We won’t have novels with embedded videos either. Or sound-clips. Or RSS feed streaming content. And stories won’t be interactive. Most of all, they will not be interactive. Not that people will stop trying to do these things. They make perfect sense from a marketing perspective. The customer is always right. Prose fiction, says the marketeer, must adapt itself to the whims of the customer.

No. The customer must adapt themself to the demands of prose fiction. The book is defined by the fact that it takes time, and during that time you must concentrate on what you are being told. You do not get to lapse in to the zombie state of the television viewer. You do not get to choose what happens. The book does not change, the book changes you.

The book does not have a future. It is already the thing it needs to be.

I usually vacillate like a pendulum on that particular topic, but Damien can be pretty persuasive when his heart’s in his mouth.


Dark Fiction Magazine: monthly moody audio fiction

Paul Raven @ 29-10-2010

What’s better than plugging the launches of exciting new genre fiction websites? Plugging the launches of exciting new genre fiction websites put together by people who are a) awesome and b) your friends, that’s what. So, press release time:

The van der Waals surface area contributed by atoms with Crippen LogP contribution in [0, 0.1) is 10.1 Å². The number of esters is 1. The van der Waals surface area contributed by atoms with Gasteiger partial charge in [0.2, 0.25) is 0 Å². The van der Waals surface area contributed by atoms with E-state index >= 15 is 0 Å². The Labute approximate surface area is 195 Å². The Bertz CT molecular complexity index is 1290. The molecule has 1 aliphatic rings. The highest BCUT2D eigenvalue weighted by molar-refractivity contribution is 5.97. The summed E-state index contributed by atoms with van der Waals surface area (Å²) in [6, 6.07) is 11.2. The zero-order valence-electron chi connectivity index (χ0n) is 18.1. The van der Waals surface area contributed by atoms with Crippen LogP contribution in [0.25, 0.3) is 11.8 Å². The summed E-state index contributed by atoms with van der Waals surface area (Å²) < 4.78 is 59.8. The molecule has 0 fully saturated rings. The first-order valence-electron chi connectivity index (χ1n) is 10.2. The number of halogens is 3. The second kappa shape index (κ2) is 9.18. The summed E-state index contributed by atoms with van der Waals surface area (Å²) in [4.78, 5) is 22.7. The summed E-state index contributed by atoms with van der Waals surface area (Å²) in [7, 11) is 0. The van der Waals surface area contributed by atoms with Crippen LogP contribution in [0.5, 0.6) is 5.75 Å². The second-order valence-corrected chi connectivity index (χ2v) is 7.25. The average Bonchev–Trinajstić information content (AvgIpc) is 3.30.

Beginning Oct 31st (Halloween), Dark Fiction Magazine will be launching a monthly magazine of audio short stories. This is a free service designed to promote genre short fiction to an audience of podcast and radio listeners. A cross between an audio book, an anthology and a podcast, Dark Fiction Magazine is designed to take the enjoyment of short genre fiction in a new and exciting direction.

Dark Fiction Magazine publishes at least four short stories a month: a mix of award-winning shorts and brand new stories from both established genre authors and emerging writers. Each episode will have a monthly theme and feature complementary tales from the three main genres – science fiction, fantasy and horror.

The theme of Dark Fiction Magazine’s first episode is The Darkness Descends and will feature four fantastical stories:

  • ‘Maybe Then I’ll Fade Away’ by Joseph D’Lacey (exclusive to Dark Fiction Magazine)
  • ‘Pumpkin Night’ by Gary McMahon
  • ‘Do You See?’ by Sarah Pinborough (awarded the 2009 British Fantasy Society Short Story Award)
  • ‘Perhaps The Last’ by Conrad Williams

Which is a pretty good way to start, I’d say. And there’s more good stuff heading down the pike:

Lined up for future episodes are Pat Cadigan, Cory Doctorow, Jon Courtenay Grimwood, Ramsey Campbell, Rob Shearman, Kim Lakin-Smith, Ian Whates, Lauren Beukes, Mark Morris, Adam Nevill, Gareth L Powell, Jeremy C Shipp, Adam Christopher, and Jennifer Williams, among others.

Sweeeeeet… bravo to Del and Sharon, who’ve been grafting away at this project between their day-jobs for ages now. Go get yourself an ear-full of genre fiction on Sunday night, why don’t you?

[ Disclosure: I have been invited to do some narration for DFM. Don’t let that put you off, though. 🙂 ]